Continue reading…

Here’s a speech Rep. George Miller, D-Calif., delivered today on the floor of the U.S. House of Representatives:

Little more than a year ago, 29 coal miners lost their lives at the Upper Big Branch mine in West Virginia.

Our nation watched with sadness as this small community felt the lash of the worst coal mine tragedy in this country in four decades.

Shortly after the tragedy, our nation promised these families to get to the bottom of what happened. And we promised to make sure something like this would never happens again.

The good news is that we have learned a lot about what caused this tragedy in the last year. Last month an independent panel of experts appointed by the governor of West Virginia released the results of a 13-month long investigation.

They concluded that the explosion was preventable. The panel said that warning signs about dangerous conditions in the mine were ignored leading up to the tragedy.

Continue reading…

Documents: Alpha would have hired Blankenship

There’s a flurry of new reports out about the impending buyout of Massey Energy by Alpha Natural Resources. Shareholders of the two companies are set to consider the proposed $8.5 billion deal on June 1 — but there’s a hearing scheduled for Thursday in a Delaware courtroom as part of a last-ditch effort to block the transaction.

We’ve got an updated story tonight on recently unsealed documents in that case, in which we report:

Massey Energy executives moved toward a sale to Alpha Natural Resources as internal pressures grew for a broad-ranging examination of — and potentially major reforms in — the company’s long-troubled safety practices, according to new court documents made public Tuesday.

In November, a committee from Massey’s board of directors was prepared to recommend creation of a “blue-ribbon” panel of outside safety experts, similar to the Baker Panel created by BP after the deaths of 15 workers in a 2005 refinery explosion.

The board committee also had determined that a change in the top leadership at Massey — including then-CEO Don Blankenship — was needed to rebuild the company’s reputation and to regain the confidence of shareholders, regulators and public officials, according to the court documents, filed by lawyers who are seeking to block the Massey-Alpha transaction.

“The board thus realized that Blankenship had to go,” the lawyers, representing a group of Massey shareholders, said in a legal brief supporting their argument for a preliminary injunction to at least stall the merger.

But here’s something else that those court documents say: Alpha CEO Kevin Crutchfield testified under oath in a legal deposition that his company was prepared to give Blankenship a job as a consultant after the merger.

Blankenship, of course, “retired” after unsuccessfully opposing the Alpha buyout of Massey. But this new information  adds another twist to the continuing concerns being raised in the media, by independent investigator Davitt McAteer and by the United Mine Workers about Alpha’s plan to hire some of the more controversial folks currently working for Massey Energy.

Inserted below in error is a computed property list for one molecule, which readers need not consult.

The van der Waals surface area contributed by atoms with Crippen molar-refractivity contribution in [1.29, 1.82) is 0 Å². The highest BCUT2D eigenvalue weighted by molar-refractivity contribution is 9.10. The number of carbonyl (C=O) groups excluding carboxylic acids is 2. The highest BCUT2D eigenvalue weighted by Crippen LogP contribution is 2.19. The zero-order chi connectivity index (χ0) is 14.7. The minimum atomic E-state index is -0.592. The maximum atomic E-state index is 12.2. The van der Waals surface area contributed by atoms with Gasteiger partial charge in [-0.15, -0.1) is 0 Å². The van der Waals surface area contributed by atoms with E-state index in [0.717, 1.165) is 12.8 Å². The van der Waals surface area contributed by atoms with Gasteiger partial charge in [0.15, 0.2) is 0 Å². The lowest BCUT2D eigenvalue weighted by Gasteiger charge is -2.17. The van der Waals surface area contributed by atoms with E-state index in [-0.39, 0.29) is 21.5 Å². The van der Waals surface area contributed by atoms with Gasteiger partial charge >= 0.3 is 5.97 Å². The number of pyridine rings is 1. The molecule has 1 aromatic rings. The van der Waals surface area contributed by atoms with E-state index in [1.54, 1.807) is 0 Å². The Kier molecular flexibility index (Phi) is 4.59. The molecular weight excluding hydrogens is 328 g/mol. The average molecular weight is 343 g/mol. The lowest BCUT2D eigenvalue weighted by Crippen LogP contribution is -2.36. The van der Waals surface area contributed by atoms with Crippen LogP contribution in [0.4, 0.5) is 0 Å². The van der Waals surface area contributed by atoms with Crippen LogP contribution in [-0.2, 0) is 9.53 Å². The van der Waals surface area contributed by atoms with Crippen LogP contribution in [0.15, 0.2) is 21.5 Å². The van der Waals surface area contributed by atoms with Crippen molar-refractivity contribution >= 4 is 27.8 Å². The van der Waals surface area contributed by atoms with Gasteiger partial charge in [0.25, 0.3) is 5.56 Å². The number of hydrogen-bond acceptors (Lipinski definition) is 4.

And it’s particular fascinating if it’s true that, as these court documents allege, Alpha’s own due diligence reports showed this about Massey:

The entire Massey organization appears to be managed by an autocratic central command and control structure. This can be seen in all facets of the organization and results in senior operating management being involved in lower level mine issues and decisions.

The Massey culture is driven by a strong focus on production and its associated components with other facets of the operations such as employee safety and regulatory compliance receiving minimal consideration.

Continue reading…

Massey-Alpha merger situation heating up

As the June 1 date for shareholders of Alpha Natural Resources and Massey Energy to vote on Alpha’s takeover of Massey, litigation over the potential $8 billion deal is definitely heating up.

We reported earlier today on a lawsuit filed in Boone County by families of some of the miners who died in Massey’s Upper Big Branch Mine Disaster related to the proposed purchase of Massey by Alpha.  Basically, this suit alleges that the transaction is a great deal for Massey insiders — who stand to profit greatly from it — and puts at risk the ability of the victims’ families to recover from lawsuits over the April 5, 2010, explosion.  The suit alleges:

[Massey] is a corporation with considerable assets, including some of the best coal reserves in the central Appalachian region.

As a result of the misconduct and mismanagement of the insider defendants… all assets of [Massey] are being transferred to Alpha in the merger. In doing so, the insider defendants, as well as other members of management, including former CEO Don Blankenship, are liquidating risk into cash and are able to walk away from the merger with substantial amounts of cash while the plaintiff creditors will have nothing more than unsecured claims against a highly leveraged, cash-poor company.

And over at NPR, Howard Berkes reported today on what he called “last-ditch attempts by some Massey shareholders to block the deal.

Continue reading…

The Kentucky Darby Disaster, May 20, 2006

While the focus this week has been on the McAteer team’s independent report on the Upper Big Branch Mine Disaster,  it’s worth remembering that this is the 5th anniversary of the May 20, 2006, explosion that killed five miners at Kentucky Darby LLC’s Darby No. 1 Mine in Harlan County, Ky.